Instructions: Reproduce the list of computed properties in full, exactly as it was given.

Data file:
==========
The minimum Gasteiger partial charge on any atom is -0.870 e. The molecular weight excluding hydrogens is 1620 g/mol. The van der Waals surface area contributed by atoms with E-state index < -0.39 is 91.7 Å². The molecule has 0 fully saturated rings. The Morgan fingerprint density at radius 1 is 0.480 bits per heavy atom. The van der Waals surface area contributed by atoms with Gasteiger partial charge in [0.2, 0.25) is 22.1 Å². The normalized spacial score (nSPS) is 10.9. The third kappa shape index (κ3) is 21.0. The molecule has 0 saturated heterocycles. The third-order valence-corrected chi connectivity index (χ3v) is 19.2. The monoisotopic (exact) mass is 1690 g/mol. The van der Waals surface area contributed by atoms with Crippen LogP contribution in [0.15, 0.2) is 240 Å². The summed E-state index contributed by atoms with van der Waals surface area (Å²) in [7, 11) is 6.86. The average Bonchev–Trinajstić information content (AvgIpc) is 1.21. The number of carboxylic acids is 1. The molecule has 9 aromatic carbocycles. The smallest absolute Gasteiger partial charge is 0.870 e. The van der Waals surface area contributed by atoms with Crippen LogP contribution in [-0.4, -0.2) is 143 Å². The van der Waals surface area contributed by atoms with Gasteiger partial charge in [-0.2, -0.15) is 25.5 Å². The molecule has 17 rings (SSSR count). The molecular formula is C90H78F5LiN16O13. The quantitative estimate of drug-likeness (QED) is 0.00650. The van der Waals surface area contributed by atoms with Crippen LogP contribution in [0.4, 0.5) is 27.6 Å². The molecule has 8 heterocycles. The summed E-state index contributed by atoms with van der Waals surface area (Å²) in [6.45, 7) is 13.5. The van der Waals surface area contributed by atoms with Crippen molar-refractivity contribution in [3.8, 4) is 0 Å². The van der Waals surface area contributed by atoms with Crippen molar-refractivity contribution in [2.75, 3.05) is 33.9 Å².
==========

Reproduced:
The minimum Gasteiger partial charge on any atom is -0.870 e. The molecular weight excluding hydrogens is 1620 g/mol. The van der Waals surface area contributed by atoms with E-state index < -0.39 is 91.7 Å². The molecule has 0 fully saturated rings. The Morgan fingerprint density at radius 1 is 0.480 bits per heavy atom. The van der Waals surface area contributed by atoms with Gasteiger partial charge in [0.2, 0.25) is 22.1 Å². The normalized spacial score (nSPS) is 10.9. The third kappa shape index (κ3) is 21.0. The molecule has 0 saturated heterocycles. The third-order valence-corrected chi connectivity index (χ3v) is 19.2. The monoisotopic (exact) mass is 1690 g/mol. The van der Waals surface area contributed by atoms with Crippen LogP contribution in [0.15, 0.2) is 240 Å². The summed E-state index contributed by atoms with van der Waals surface area (Å²) in [7, 11) is 6.86. The average Bonchev–Trinajstić information content (AvgIpc) is 1.21. The number of carboxylic acids is 1. The molecule has 9 aromatic carbocycles. The smallest absolute Gasteiger partial charge is 0.870 e. The van der Waals surface area contributed by atoms with Crippen LogP contribution in [-0.4, -0.2) is 143 Å². The van der Waals surface area contributed by atoms with Gasteiger partial charge in [-0.2, -0.15) is 25.5 Å². The molecule has 17 rings (SSSR count). The molecular formula is C90H78F5LiN16O13. The quantitative estimate of drug-likeness (QED) is 0.00650. The van der Waals surface area contributed by atoms with Crippen LogP contribution in [0.4, 0.5) is 27.6 Å². The molecule has 8 heterocycles. The summed E-state index contributed by atoms with van der Waals surface area (Å²) in [6.45, 7) is 13.5. The van der Waals surface area contributed by atoms with Crippen molar-refractivity contribution in [3.8, 4) is 0 Å². The van der Waals surface area contributed by atoms with Crippen molar-refractivity contribution in [2.75, 3.05) is 33.9 Å².